What does Jesus, Paul and the People of God have in common with From Abraham to Paul: A Biblical Chronology?
He used to be a researcher for N. T. Wright and is assistant professor of New Testament at Wheaton College Graduate School in Wheaton, Illinois.
And he wrote the Foreword by the Steinman book and edited the two-part dialogue with N. T. Wright.
At the 2010 Wheaton Theology Conference, leading New Testament scholar N. T. Wright and nine other prominent biblical scholars and theologians gathered to consider Wright's prolific body of work. Compiled from their presentations, this volume includes Tom Wright's two main addresses, one on the state of scholarship regarding Jesus and the other on the state of scholarship regarding the apostle Paul. The other nine essays critically interact with these two major themes of Wright's works.
Much appreciation is shown, overviews are given, perspective is provided and some pointed questions are also raised. Together these essays represent the best of critical yet charitable dialogue among serious and rigorous scholars on theological themes vital to Christian faith that will propel New Testament scholarship for the next decade to come.
With essays by
- Jeremy Begbie
- Markus Bockmuehl
- Richard B. Hays
- Edith M. Humphrey
- Sylvia Keesmaat and Brian Walsh
- Nicholas Perrin
- Marianne Meye Thompson
- Kevin J. Vanhoozer
What I appreciate most about N. T. Wright is the discussion he creates. He challenges our long-held assumptions. Engage with theological dialogue with N. T. Wright yourself by reading Jesus, Paul, and the People of God published by IVP.
FROM THE FOREWORD: Enter Andrew E. Steinmann’s From Abraham to Paul. It is a book which should have been written decades ago. Here’s why. Steinmann not only assumes—quite rightly—that history matters, but he also shows two things about biblical history. First, he shows that in many cases with a little scholarly spadework we can have a pretty good idea as to when key events took place, events like the life of Abraham, the Conquest of the Promised Land, the birth of Jesus, or Paul’s Second Missionary Journey. These events are not the yarn of legend: on the contrary, there is every good intellectually-compelling reason to accept them as history, history that really happened in time and space. . . . The second thing Steinmann shows about history—and this is no less important—is its complexity. Some of the questions which the book takes up are thorny questions indeed, having provoked lots of black ink and fiery debate along the way. The author’s approach is never polemical, but always clear; the positions taken are not necessarily always the standard positions, but they are always defended from the evidence. Indeed, it is precisely this quality that makes the book such a delight to read. . . .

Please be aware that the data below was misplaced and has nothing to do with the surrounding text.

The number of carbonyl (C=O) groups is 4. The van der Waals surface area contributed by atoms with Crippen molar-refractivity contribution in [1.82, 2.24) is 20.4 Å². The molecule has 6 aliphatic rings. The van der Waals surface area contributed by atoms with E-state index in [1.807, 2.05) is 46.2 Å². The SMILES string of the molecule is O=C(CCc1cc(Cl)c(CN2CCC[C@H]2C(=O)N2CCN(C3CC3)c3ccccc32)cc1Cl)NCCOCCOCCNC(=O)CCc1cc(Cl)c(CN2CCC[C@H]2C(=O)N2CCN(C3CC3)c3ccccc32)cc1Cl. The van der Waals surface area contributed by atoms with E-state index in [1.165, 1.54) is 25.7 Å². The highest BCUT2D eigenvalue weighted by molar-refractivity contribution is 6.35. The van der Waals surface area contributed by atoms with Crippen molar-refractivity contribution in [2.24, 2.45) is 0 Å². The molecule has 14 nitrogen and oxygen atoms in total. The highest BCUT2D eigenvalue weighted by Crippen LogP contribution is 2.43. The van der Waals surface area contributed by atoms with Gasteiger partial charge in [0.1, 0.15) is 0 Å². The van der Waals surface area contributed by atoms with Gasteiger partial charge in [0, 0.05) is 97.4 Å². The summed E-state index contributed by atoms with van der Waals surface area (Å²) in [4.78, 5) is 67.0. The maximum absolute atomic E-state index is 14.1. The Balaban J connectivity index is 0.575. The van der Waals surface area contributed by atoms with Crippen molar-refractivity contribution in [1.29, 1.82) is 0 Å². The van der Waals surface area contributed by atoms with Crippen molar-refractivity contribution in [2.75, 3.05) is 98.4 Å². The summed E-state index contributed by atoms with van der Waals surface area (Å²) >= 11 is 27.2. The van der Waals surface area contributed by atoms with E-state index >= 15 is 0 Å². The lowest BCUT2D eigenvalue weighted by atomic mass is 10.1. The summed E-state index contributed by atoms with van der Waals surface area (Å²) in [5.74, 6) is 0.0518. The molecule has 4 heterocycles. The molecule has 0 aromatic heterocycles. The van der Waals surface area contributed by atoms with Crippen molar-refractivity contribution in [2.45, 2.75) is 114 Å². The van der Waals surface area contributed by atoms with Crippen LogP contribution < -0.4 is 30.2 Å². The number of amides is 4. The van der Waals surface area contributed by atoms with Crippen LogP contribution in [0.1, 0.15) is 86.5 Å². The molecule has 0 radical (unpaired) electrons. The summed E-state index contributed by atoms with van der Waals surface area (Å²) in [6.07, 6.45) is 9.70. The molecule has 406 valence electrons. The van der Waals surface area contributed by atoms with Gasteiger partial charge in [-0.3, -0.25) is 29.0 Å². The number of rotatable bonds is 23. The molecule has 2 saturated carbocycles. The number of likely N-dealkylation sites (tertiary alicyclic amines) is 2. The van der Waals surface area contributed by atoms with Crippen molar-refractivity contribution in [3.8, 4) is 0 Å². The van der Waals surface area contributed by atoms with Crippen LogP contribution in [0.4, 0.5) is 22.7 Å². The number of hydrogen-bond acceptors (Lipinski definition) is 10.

We should be grateful for books like this. We should be grateful, because God made history and history matters. Apart from the conviction that our faith is a historical faith, we are left only to cast about. But, when we are fully persuaded that sacred history meshes with the history in which we live and move and have our being, that is when biblical faith becomes a real possibility. Likewise, every intellectually serious reader of the Bible (pious or not so pious) will learn to think twice before allowing himself or herself to be bullied (happily or anxiously) by the skeptics. True, there is so much we don’t know. But, by the same token, there is much we can know—and know with some confidence.---NICHOLAS PERRIN, Franklin S. Dyrness Chair of Biblical Studies, Wheaton College Graduate School
Dr. Andrew E. Steinmann is Professor of Theology and Hebrew at Concordia University, Chicago, IL. He has over 25 years of experience guiding students into a deeper understanding of biblical history. Among his numerous scholarly and practical publications are the following from Concordia: The Oracles of God: The Old Testament Canon (1999), Is God Listening? Making Prayer a Part of Your Life (2004), and Concordia Commentary Series volumes on Ezra/Nehemiah, Proverbs, and Daniel.Click to view FREE chronology charts!
I wish I had this resource before I went to seminary and while I was at the sem! My other regret is that I missed meeting the author at a recent Wyoming District Pastoral Conference in Laramie because I had a pastoral care issue that needed my attention at home.
This book belongs on your shelf.